FR Drake engineers have always been proactive about meeting their customers’ needs, including the need for sanitary machines that can tolerate rigorous and frequent machine washdowns. Since standard servo motors cannot withstand high-pressure, caustic washdown processes, FR Drake engineers historically addressed the situation by building stainless steel covers in an effort to protect the motors.
Unfortunately, food particles often caught and collected on seams and rivets surrounding the housing. Also, washdown fluids eventually worked their way into the housing and made contact with the motor. Finally, the caustic chemicals damaged the point where cables connected to the motors, and potentially corroded the housing itself.
Even with stainless steel housing, standard servo motors typically last only five to seven years in a rigorous washdown application. Because each frankfurter loader uses four servo motors, end users of the machinery could potentially find themselves replacing a motor about once every two years.
“The stainless steel covers we were building helped increase the longevity of the servo motors, but not to the extent that we wanted for our customers,” said George Reed, vice president of engineering, FR Drake. “We identified a few characteristics of the motor housing that, if remedied, could further improve the reliability of our machinery.”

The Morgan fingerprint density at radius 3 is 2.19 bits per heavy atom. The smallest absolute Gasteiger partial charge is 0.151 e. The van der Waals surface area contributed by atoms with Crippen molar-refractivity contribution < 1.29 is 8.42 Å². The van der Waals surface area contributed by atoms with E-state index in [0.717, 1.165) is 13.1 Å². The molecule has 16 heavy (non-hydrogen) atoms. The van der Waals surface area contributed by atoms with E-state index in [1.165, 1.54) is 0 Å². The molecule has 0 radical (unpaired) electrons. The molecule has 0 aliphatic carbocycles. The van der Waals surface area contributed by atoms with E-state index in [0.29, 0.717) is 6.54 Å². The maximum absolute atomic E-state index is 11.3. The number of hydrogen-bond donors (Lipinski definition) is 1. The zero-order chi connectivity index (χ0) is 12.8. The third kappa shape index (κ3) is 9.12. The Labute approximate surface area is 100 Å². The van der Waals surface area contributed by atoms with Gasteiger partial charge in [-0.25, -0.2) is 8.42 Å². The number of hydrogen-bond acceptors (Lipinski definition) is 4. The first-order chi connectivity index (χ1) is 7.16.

Since a typical FR Drake frankfurter loading machine is in the field for many years, Reed and his team decided to find a motor solution that could withstand the lifecycle of the machinery. The machine builder turned to its longtime automation solutions provider, Rockwell Automation, for a new option. Rockwell Automation suggested the Allen-Bradley MP-Series stainless steel servo motor to help improve hygienic machine design.
The motors feature a smooth, round design suited to cleaning because it provides a surface area where meat and liquids cannot easily collect. The motor is comprised of 300-grade stainless steel, which goes through special processing after component fabrication to remove impurities and promote greater corrosion protection. The motors also have factory-sealed cable exits.
“Updating our machinery with the MP-Series stainless steel motor was a very simple and straightforward retrofit,” said Reed. “Since we already were standardized on [Rockwell’s] Integrated Architecture system, and because these motors come in the same form factor, torque and programming language as other Allen-Bradley servo motors, it was a virtual drop-in replacement for the motors we were using.”
The MP-Series stainless steel motors allowed the machine builder to eliminate the design time and costs required for building the extra protective housing unit. Subsequently, the improved reliability of the manufacturer’s loading equipment has reduced the number of warranty requests the company receives, as well as the amount of motor maintenance the company must provide for customers. For example, in the first two years of using the MP-Series stainless steel motors, FR Drake personnel have not been called for a single field service issue, and the company is currently working toward making the motors standard on all of its loader machinery.For more information, Tanja Bartulovic, 440-646-4117, Rockwell Automation.
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